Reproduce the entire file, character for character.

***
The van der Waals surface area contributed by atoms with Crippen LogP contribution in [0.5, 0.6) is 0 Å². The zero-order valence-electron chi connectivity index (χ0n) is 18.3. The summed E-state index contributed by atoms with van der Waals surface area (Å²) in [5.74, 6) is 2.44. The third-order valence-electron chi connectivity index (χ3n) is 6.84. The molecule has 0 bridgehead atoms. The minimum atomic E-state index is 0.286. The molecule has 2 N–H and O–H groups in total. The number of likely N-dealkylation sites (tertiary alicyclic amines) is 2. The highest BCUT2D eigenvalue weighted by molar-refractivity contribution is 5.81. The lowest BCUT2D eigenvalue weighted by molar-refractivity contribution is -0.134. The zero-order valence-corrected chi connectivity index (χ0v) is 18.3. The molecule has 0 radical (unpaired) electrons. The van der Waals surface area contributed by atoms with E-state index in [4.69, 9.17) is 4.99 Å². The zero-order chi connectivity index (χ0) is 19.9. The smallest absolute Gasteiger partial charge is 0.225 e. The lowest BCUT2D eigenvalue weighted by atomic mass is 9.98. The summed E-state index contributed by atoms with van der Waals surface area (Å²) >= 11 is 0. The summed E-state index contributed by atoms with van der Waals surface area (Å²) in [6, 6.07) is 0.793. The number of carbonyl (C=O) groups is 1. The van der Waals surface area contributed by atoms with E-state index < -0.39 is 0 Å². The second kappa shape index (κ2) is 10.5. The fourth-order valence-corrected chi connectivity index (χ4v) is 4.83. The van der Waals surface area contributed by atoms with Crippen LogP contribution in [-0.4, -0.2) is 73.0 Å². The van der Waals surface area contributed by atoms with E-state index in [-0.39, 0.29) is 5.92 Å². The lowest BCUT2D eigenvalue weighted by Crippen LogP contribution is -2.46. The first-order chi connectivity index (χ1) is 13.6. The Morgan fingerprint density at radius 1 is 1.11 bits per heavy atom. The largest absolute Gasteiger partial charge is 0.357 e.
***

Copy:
The van der Waals surface area contributed by atoms with Crippen LogP contribution in [0.5, 0.6) is 0 Å². The zero-order valence-electron chi connectivity index (χ0n) is 18.3. The summed E-state index contributed by atoms with van der Waals surface area (Å²) in [5.74, 6) is 2.44. The third-order valence-electron chi connectivity index (χ3n) is 6.84. The molecule has 0 bridgehead atoms. The minimum atomic E-state index is 0.286. The molecule has 2 N–H and O–H groups in total. The number of likely N-dealkylation sites (tertiary alicyclic amines) is 2. The highest BCUT2D eigenvalue weighted by molar-refractivity contribution is 5.81. The lowest BCUT2D eigenvalue weighted by molar-refractivity contribution is -0.134. The zero-order valence-corrected chi connectivity index (χ0v) is 18.3. The molecule has 0 radical (unpaired) electrons. The van der Waals surface area contributed by atoms with E-state index in [4.69, 9.17) is 4.99 Å². The zero-order chi connectivity index (χ0) is 19.9. The smallest absolute Gasteiger partial charge is 0.225 e. The lowest BCUT2D eigenvalue weighted by atomic mass is 9.98. The summed E-state index contributed by atoms with van der Waals surface area (Å²) >= 11 is 0. The summed E-state index contributed by atoms with van der Waals surface area (Å²) in [6, 6.07) is 0.793. The number of carbonyl (C=O) groups is 1. The van der Waals surface area contributed by atoms with E-state index < -0.39 is 0 Å². The second kappa shape index (κ2) is 10.5. The fourth-order valence-corrected chi connectivity index (χ4v) is 4.83. The van der Waals surface area contributed by atoms with Crippen LogP contribution in [-0.4, -0.2) is 73.0 Å². The van der Waals surface area contributed by atoms with E-state index in [-0.39, 0.29) is 5.92 Å². The lowest BCUT2D eigenvalue weighted by Crippen LogP contribution is -2.46. The first-order chi connectivity index (χ1) is 13.6. The Morgan fingerprint density at radius 1 is 1.11 bits per heavy atom. The largest absolute Gasteiger partial charge is 0.357 e.